Oh sure, there were a couple of choice moments. When the Other Daniel dreamily recited a poem about his window display (it involved branches, golden sand, and floating), which would have been creepy were he not a reality show celebrity. When Eddie wouldn’t stop talking to Santino in their initial meeting, all but begging with puppy dog eyes to be named team leader. When Wisit mentioned kept on talking about “Rococo” this and “Rococo” that, even though his client (Jeffrey) had specifically told him that he didn’t like the Rococo idea at all.

Still, these moments couldn’t make up for the “meh” designs. I understand that the show’s producers want the designers to work under tight time constraints to rev up the drama factor, but I think that the time limits are ultimately hurting the design and the show. The end products the contestants come up with are entirely underwhelming. And who wants to tune in for “meh” design?


I loved the contrasting yellow and gray here.

Even though they didn’t win, I liked Preston and Andrea’s design the best. Granted, their client (Daniel) spoon-fed them the concept, and they had the best dress to work with, but still—the lemon-yellow dress contrasted against the gray background was fabulously dreamy.
Next: The Losing Design, and Why Eddie Should Stick With Preppy Rooms

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How To Make An Egg Carton Jewelry Box (That You Can Actually Display To the Public)

Finished Box on the Dresser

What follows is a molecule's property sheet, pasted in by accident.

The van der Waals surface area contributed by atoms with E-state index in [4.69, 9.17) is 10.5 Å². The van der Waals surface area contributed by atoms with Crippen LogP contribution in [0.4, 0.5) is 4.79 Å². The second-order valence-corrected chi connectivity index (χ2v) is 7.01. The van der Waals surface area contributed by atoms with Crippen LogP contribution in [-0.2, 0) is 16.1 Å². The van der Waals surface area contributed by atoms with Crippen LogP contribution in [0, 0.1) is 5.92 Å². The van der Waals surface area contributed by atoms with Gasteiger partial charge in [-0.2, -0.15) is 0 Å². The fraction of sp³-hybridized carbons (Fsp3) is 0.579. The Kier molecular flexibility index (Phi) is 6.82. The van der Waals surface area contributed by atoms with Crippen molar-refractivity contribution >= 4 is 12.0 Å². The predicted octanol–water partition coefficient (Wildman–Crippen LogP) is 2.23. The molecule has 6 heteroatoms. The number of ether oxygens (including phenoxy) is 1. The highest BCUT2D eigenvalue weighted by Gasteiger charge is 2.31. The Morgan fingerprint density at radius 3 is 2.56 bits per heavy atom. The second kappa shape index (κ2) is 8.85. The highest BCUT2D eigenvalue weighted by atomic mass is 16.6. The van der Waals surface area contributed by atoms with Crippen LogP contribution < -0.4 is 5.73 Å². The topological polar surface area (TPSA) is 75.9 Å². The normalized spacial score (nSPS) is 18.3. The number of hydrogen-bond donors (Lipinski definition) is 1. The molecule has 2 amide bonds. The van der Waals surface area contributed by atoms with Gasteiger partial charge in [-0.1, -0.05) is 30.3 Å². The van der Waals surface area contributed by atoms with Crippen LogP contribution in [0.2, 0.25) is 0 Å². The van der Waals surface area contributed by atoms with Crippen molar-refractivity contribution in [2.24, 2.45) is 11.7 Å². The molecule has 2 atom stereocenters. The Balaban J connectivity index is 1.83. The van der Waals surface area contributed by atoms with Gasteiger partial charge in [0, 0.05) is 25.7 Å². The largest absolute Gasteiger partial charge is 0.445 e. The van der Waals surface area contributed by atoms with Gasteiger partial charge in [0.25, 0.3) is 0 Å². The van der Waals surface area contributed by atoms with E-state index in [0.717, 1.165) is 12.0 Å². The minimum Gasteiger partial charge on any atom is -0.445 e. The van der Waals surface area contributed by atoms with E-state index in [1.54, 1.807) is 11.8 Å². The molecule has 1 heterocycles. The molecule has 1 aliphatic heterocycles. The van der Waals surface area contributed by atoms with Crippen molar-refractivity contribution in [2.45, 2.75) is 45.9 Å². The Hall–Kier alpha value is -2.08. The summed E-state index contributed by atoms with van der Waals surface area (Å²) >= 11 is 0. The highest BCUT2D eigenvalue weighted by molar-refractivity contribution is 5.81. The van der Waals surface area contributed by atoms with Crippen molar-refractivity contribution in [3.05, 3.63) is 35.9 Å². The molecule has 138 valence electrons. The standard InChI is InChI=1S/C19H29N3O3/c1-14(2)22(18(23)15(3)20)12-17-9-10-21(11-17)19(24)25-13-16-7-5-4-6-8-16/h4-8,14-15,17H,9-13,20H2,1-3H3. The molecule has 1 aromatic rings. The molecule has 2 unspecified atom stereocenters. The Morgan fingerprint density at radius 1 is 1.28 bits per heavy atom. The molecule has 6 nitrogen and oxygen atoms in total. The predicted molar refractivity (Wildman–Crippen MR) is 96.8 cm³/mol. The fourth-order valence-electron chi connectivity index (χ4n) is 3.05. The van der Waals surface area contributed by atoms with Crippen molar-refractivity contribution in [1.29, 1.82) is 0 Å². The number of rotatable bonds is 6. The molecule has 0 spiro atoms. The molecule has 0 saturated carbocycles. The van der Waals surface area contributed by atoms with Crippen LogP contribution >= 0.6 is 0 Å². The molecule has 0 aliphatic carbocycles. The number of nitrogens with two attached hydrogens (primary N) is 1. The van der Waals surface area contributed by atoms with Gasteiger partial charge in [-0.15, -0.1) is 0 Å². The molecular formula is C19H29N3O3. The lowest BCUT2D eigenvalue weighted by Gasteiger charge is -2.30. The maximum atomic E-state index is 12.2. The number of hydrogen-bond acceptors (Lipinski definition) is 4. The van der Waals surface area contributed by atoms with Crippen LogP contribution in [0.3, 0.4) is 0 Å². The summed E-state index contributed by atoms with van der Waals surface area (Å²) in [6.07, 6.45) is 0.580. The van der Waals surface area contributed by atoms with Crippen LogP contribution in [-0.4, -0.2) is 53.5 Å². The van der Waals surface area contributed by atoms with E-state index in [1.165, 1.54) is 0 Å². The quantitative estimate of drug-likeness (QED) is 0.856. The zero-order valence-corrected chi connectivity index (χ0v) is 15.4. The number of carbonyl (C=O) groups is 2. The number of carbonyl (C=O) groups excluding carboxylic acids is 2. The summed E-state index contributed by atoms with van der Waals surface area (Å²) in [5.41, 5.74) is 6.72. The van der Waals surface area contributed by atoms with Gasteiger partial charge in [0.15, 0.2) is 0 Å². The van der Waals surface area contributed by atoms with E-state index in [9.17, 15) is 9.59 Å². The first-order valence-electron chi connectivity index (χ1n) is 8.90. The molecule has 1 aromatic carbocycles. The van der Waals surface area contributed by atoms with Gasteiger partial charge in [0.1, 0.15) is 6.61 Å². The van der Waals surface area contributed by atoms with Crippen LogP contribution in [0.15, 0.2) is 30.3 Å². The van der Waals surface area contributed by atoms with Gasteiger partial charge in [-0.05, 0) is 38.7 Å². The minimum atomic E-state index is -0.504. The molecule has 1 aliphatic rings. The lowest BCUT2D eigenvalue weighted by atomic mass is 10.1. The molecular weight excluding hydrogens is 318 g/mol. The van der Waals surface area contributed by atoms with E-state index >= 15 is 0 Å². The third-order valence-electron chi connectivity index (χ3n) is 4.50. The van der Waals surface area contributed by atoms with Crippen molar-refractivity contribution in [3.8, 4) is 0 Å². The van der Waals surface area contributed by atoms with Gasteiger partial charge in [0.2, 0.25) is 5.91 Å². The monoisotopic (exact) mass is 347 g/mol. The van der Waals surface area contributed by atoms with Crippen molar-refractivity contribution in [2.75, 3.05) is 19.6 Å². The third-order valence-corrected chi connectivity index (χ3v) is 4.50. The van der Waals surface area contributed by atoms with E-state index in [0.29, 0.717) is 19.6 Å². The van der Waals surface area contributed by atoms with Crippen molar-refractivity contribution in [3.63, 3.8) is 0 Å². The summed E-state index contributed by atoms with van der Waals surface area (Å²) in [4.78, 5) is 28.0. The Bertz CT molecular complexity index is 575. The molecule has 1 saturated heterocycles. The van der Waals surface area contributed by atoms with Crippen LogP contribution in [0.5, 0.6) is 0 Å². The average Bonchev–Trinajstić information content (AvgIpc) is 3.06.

The finished box, out on the dresser.

Buying a real jewelry box has never been high on my list of priorities—mostly because I don’t own very nice jewelry (the one exception is a necklace that wonktheplank bought me for Christmas last year that I just adore). So while it makes sense to invest in a heavy, velvet-lined case for one’s diamonds and pearls, there is no such need for my sterling silver and plastic.

But recently, my makeshift system of jewelry storage—heaping piles of jewelry into little bowls—started driving me crazy. The necklaces got all tangled up, I could never find what I was looking for, they gathered dust like you would not believe, and my shelf was starting to look really cluttered.

At first I contemplated storing my jewelry in egg cartons, as they already have built-in compartments, and some friends reported that they were happy with that method. It sounded like a reasonable idea, except that I live in a pretty small space, and I didn’t want to have the egg cartons sitting out on my dresser—it’s an even worse aesthetic choice than the little heaping jewelry bowls.

So I decided to go the craft route and make myself a jewelry box. I bought a box from Paper Source the last time I was in Georgetown, and bought some awesome bee-themed paper to wrap it up in.

The Bee Paper

I adore this bee paper!

Next: The Completed Box

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The Washington Post Gets In On The Cupcake Frenzy

Apparently, The Washington Post continues to covet ModernDomestic’s readership, because they are running yet another multi-part series right up our alley: The Cupcake Wars.

That’s right, the Post is going out to a bunch of DC-area cupcake establishments and taste-testing everyone’s offerings. Some may disagree, but I actually think that this is a legitimate news piece (at least, in the Arts and Entertainment section). After all, DC has had so many cupcake establishments open in the past year, possibly becoming a rival to the cupcake-saturated NYC. Someone has to taste-test them and tell us what the best of the lot is.

The Post testers are rating all the cupcakes on a scale of 1-10, and reporting on details such as cupcake size, cost, and the bakeries’ best cupcake overall. So far, they’ve tested cupcakes from Sticky Fingers, a vegan bakery up in yuppifying Columbia Heights, and the ever-controversial Cake Love, which has seven locations in the DC-area.